The second lesson to learn from the parable takes us to Matthew 9:35-38 and 28:18-20. We are the workers, called to go out into all of the world and make disciples of all the nations. We have been given a task, a responsibility, a privilege to live our life for God and preach the Good News of His Coming Kingdom so that everyone would have the opportunity to choose to come to Him through Jesus, our savior!

This is not easy but it is immensely satisfying. What we do and say here in this age can open people’s eyes to see the glorious future our amazing God has planned for all who enter His vineyard. We may never give the physically blind back their sight but thanks to God’s love and power we can heal the spiritual blindness of those we encounter each day. Rely on God’s power, His plan, and His will. Trust in Him with all of your heart, soul, and mind and rejoice in knowing that the God of all creation will wipe away your tears and call you son or daughter!

-Jeff Ransom


Questions for Reflection and Discussion

  1. What are your expectations of God as you pray? Do you have a preconceived notion of what an answered prayer looks like? Can you think of times when you missed His answer initially only to see it later on?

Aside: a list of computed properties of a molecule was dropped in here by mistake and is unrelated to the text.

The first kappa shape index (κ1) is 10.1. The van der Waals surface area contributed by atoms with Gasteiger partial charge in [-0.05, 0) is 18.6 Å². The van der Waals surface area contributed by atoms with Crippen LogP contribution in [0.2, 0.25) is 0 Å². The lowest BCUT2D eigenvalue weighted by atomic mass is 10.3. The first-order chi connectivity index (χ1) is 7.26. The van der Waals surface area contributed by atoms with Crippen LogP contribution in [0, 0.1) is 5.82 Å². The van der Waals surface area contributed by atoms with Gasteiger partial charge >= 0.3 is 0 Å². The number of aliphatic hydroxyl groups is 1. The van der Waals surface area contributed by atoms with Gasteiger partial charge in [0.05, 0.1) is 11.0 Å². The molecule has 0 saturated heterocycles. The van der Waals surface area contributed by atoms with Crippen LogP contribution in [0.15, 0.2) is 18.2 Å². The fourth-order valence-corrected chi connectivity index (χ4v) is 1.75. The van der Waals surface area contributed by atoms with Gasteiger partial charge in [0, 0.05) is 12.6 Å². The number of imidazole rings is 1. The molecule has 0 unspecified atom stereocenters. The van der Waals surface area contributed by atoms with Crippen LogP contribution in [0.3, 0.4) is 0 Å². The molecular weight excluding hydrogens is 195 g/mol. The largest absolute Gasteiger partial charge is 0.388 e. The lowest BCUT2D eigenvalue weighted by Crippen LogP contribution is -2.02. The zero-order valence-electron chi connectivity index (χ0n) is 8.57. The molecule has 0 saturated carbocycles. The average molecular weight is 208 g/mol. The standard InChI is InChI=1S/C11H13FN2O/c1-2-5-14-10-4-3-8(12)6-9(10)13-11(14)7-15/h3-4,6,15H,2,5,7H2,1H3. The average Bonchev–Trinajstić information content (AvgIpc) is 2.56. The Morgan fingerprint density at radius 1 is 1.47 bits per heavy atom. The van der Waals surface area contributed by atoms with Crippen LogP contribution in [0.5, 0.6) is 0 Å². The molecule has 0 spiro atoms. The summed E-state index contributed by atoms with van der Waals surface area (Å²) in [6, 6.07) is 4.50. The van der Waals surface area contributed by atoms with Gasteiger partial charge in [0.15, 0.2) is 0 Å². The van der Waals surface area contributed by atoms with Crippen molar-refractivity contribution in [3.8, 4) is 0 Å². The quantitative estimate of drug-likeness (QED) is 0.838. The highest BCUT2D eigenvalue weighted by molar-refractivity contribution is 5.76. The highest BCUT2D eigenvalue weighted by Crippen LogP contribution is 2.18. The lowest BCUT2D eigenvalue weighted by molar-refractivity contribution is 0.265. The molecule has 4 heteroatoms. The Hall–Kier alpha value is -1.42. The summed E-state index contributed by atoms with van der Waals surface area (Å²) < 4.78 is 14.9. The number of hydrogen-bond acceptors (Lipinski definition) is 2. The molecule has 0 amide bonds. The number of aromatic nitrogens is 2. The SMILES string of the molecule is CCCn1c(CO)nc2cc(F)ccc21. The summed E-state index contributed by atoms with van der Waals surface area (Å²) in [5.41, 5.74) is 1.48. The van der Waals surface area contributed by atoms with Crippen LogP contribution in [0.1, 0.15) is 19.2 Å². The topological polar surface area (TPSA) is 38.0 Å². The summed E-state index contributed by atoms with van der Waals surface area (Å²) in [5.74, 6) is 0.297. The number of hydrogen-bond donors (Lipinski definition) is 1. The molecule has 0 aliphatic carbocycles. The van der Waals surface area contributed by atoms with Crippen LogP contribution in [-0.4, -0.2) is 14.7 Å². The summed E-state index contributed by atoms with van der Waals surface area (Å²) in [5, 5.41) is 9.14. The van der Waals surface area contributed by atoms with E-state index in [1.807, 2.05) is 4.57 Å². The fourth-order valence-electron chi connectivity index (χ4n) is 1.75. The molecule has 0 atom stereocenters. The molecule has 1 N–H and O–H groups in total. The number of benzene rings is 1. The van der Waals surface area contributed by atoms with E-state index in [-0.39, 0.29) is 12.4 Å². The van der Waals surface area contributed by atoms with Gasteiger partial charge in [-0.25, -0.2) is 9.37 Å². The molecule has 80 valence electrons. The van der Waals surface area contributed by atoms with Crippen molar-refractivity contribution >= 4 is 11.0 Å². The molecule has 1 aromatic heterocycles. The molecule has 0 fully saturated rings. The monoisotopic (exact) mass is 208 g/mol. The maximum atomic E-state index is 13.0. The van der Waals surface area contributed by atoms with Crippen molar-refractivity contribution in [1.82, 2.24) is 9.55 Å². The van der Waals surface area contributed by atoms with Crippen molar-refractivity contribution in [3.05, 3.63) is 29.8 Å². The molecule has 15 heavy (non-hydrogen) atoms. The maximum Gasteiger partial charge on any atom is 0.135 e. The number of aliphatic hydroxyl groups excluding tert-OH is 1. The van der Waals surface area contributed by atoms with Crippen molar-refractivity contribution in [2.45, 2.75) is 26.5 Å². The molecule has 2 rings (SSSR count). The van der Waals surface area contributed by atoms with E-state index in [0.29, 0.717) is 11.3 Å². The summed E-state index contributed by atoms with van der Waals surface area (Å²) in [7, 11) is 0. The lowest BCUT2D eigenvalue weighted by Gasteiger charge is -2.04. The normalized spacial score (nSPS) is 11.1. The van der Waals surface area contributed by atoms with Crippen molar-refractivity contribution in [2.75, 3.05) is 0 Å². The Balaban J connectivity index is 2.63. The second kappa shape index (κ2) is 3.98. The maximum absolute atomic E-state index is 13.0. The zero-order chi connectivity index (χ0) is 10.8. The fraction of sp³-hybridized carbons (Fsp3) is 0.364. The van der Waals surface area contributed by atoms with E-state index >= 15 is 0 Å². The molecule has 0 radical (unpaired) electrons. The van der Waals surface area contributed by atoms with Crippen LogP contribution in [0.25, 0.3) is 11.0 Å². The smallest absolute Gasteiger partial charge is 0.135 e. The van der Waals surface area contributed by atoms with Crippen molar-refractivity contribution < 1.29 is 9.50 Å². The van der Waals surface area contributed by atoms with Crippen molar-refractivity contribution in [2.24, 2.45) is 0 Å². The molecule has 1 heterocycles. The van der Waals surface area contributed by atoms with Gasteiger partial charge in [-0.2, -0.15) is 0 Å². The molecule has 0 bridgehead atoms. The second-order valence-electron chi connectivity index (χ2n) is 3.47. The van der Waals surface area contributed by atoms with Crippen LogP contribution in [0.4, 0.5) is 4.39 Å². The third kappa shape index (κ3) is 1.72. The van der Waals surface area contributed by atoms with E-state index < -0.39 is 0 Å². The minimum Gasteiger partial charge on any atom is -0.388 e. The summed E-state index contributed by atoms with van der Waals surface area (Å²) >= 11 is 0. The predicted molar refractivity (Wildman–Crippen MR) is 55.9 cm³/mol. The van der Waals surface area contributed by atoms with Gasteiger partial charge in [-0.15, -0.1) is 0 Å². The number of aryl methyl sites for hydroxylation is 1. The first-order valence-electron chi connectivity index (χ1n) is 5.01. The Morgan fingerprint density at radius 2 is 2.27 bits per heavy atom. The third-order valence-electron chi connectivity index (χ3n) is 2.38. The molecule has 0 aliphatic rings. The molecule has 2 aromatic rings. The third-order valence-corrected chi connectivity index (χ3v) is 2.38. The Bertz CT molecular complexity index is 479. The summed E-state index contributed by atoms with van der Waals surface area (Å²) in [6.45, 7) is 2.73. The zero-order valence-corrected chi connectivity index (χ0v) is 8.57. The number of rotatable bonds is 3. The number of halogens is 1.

2. Do you see circumstances in your life as being unfair? Think about how they might be helping you to grow stronger in your relationship with others and especially with God through Jesus. It is difficult sometimes but how can you turn your view of these circumstances around? Our response to situations is often more powerful than the situation itself.
  3. What does your work within the vineyard look like? How are you working to spread the Gospel message of salvation through Jesus and the Coming Kingdom of God? Is there someone specific that you can think of who is blind to God’s love? How can you help them to finally see?

“Why, God?”

Habakkuk 1 – 3

One widely assumed fallacy about Christianity is that once you choose to follow God, all of your problems will just go away.  Habakkuk wasn’t that kind of believer, and we shouldn’t be either.